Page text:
I think I can count myself fortunate that I have reached the age of 61, without having to have any part of my body put in plaster. The last 9 weeks with my lower left leg in plaster have been a complete revelation.
Simple everyday tasks take on a new challenge. Carrying drinks is virtually impossible unless they are put in flask or a jar with a lid on. I actually haven’t made a hot drink since my injury as I am concerned about the possibility of spilling boiling water.
Public toilets are a whole new challenge, normally access is relatively easy for those people with reduced mobility. The real hazard is the area around the wash hand basins. Normally there is a significant amount of water on the floor, which when combined with the normally slippery surface creates a real problem for somebody on crutches. Twice I have slipped on a wet floor, so now in the interests of personal safety I stopped washing my hands in public toilets.
Some shops are easier to navigate than others, one particular outdoor shop in Fort William was a nightmare.  Steps with broken bricks to navigate and stairs inside the building making browsing the products inside the shop a major challenge.  What I have developed over the last few weeks is a greater understanding of the challenges that some people have to face everyday.
Today though, instead of another few weeks in plaster, I have been given a modified boot, had my first appointment at the physio department and started on the rehabilitation road.  Any form of normal activity is still many weeks away, my decision to cancel my paddling trip to the Lofoten’s in July is still justified but I feel confident enough to start to plan a short trip to Herm, in September, to coincide with their beer festival.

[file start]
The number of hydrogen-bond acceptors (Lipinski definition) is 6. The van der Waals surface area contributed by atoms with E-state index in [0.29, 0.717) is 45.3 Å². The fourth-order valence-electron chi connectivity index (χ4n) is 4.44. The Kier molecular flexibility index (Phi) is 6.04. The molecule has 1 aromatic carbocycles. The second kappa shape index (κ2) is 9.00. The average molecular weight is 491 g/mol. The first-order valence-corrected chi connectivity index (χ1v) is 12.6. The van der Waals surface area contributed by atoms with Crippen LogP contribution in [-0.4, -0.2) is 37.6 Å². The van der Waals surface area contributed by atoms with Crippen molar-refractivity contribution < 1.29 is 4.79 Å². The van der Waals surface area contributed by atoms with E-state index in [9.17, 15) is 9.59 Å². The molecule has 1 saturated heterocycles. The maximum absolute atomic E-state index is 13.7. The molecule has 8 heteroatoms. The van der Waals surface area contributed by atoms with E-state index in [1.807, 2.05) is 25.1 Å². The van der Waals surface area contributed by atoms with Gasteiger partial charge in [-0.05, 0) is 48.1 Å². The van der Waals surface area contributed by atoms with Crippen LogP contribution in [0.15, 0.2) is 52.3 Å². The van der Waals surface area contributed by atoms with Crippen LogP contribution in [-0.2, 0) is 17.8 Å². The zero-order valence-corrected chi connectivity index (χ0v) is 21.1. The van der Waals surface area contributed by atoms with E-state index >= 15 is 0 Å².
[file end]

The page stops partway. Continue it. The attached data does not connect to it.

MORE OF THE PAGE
By the time I get back on the water, probably towards the end of August, it will have been 5 months since I have been out kayaking, which is quite possibly the longest time without going on the water, since I took up kayaking.  I don’t think I will ever take paddling (or getting around towns) for granted again.

Herm
Approaching Herm in 2017 after paddling the 17 nm from Jersey, in one direct crossing.

Jersey Kayak Guide

The updated version of my Jersey Kayak Guide is now available on the site.  Hopefully  both visiting and local kayakers will find some of the information useful.  Starting at Corbiere, the guide takes you around the island in anti clockwise direction, which just happens to be the best place to start and the preferred direction of travel if you are hoping to paddle around Jersey.
As well as information about key places to visit there is guidance on tides and areas where challenging tidal races can develop at certain stages in the tidal sequence.

Jersey Kayak Guide
At certain stages of the tide quite challenging conditions can develop off Noirmont so always plan accordingly.

Over the coming months the aim is to add further paddling guides to certain areas, which will hopefully contain useful information for people visiting areas for the first.  A guide to Belize has already been produced, and others are in the pipeline.
If they are useful please let me know.

Jersey Symposium

It is amazing that the Scottish Symposium has hardly finished and already our thoughts are turning to events 12 months from now.  Unfortunately arranging a sea kayaking event in a popular tourist venue is a bit like arranging a wedding.  All the best locations get booked really early.  So this is the first official announcement of the 2019 Jersey Symposium.
It will start on the Friday evening, 24th May 2019, and will run will the normal format.  This is Saturday, Sunday and Monday workshops and paddles followed by 4 days of the extended paddling programme.  Most evenings there is some form of organised activity, which ranges from the Keynote lecture, a sea kayaking quiz, BBQ in a historic fort and live music, just for starters.
We are hoping that, as usual it will attract kayakers from a wide range of European countries and further afield.  Ensuring a true international mix of coaches and participants.